Academic Progression at the University of Southern California

It's no easy task getting into the University of Southern California. Lots of people don't. You should be proud of your accomplishments to this point. Enrolling at USC isn't the same as graduating, though. Just as lots of applicants don't get accepted, lots of students don't wind up getting their degrees.

Moving from semester to semester, year to year, at USC is a process, and at every step of the way, there's danger. Don't keep your GPA high enough, and you could wind up on probation or worse. Drop too many classes, and you could lose your financial aid.

Joseph D. Lento knows how hard you work, and he wants to do everything he can to make sure your hard work pays off. Part of college success means knowing the expectations and learning how to meet them. When problems come up, though, or mistakes happen, Joseph D. Lento, National Student Defense attorney-advisor, is here to help. Joseph D. Lento can't take your classes for you, but he can help you negotiate for higher grades, fight academic probation, or challenge dismissal decisions. If you're facing administrative pressure from your school, find out what Joseph D. Lento can do for you.

USC Academic Progression Requirements

To continue as a student semester-to-semester at USC, you must remain in good academic standing. The requirements for standing, as outlined in the school's Academic Standards, are fairly straightforward. Basically, you are required to maintain a 2.0 cumulative GPA. You aren't evaluated until after your first full year of study, but should you fall below a 2.0 at any point after this first year, you are placed on academic probation.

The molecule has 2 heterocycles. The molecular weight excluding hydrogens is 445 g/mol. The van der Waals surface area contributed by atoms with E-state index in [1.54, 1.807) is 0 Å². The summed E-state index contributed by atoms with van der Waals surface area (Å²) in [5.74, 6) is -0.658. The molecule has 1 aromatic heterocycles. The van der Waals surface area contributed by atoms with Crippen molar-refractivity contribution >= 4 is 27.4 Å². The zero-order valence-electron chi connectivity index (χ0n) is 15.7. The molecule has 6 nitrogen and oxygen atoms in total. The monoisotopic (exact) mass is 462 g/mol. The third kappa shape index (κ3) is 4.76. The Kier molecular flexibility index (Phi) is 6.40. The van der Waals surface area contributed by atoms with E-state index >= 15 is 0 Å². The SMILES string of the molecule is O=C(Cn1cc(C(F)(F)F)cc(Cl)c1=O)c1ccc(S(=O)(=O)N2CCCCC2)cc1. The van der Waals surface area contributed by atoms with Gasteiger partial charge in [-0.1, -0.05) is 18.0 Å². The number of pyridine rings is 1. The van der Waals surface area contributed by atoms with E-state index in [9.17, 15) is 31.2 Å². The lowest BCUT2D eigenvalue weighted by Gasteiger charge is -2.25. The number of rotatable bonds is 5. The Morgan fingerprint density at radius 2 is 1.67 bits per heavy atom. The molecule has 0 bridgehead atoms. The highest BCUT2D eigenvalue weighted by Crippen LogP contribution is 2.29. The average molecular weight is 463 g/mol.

During academic probation, you are required to seek academic advisement before registering for courses. In addition, as a condition of your probation, you must meet with an advisor at least three times during the course of a semester.

Probation can last for up to two semesters. Should you fail to raise your GPA to 2.0 after these two semesters, you will be disqualified from academic work at USC. To re-qualify for admission, you must complete a minimum of 12 pre-approved, transferrable semester units at another institution and achieve at least a 3.0 GPA in these courses.

Withdrawals do not count against your GPA. However, you should know that if you withdraw from more than eight units in a single semester or 16 units overall, you are required to undergo a one-time mandatory advisement before you can register for the following semester.

Decision Processes

There is no decision process, as such, at USC for determining class standing, probation, or academic disqualification. Rather, these classifications are a matter of simple numbers and are determined by a computer. For example, should your GPA fall below 2.0, the computer will automatically lock you out of registration and require an advisor's override. Likewise, if you should fail to pull your GPA up during your probationary period, the computer will simply lock you out of registration altogether.

This does not mean there aren't solutions to probation and disqualification decisions. For example, in some cases, you may be able to convince an instructor to revise a grade or to issue you an Incomplete (I) while you finish outstanding makeup work. If you feel an instructor has treated you unfairly, you have the option to present your case to their department head or to the college dean.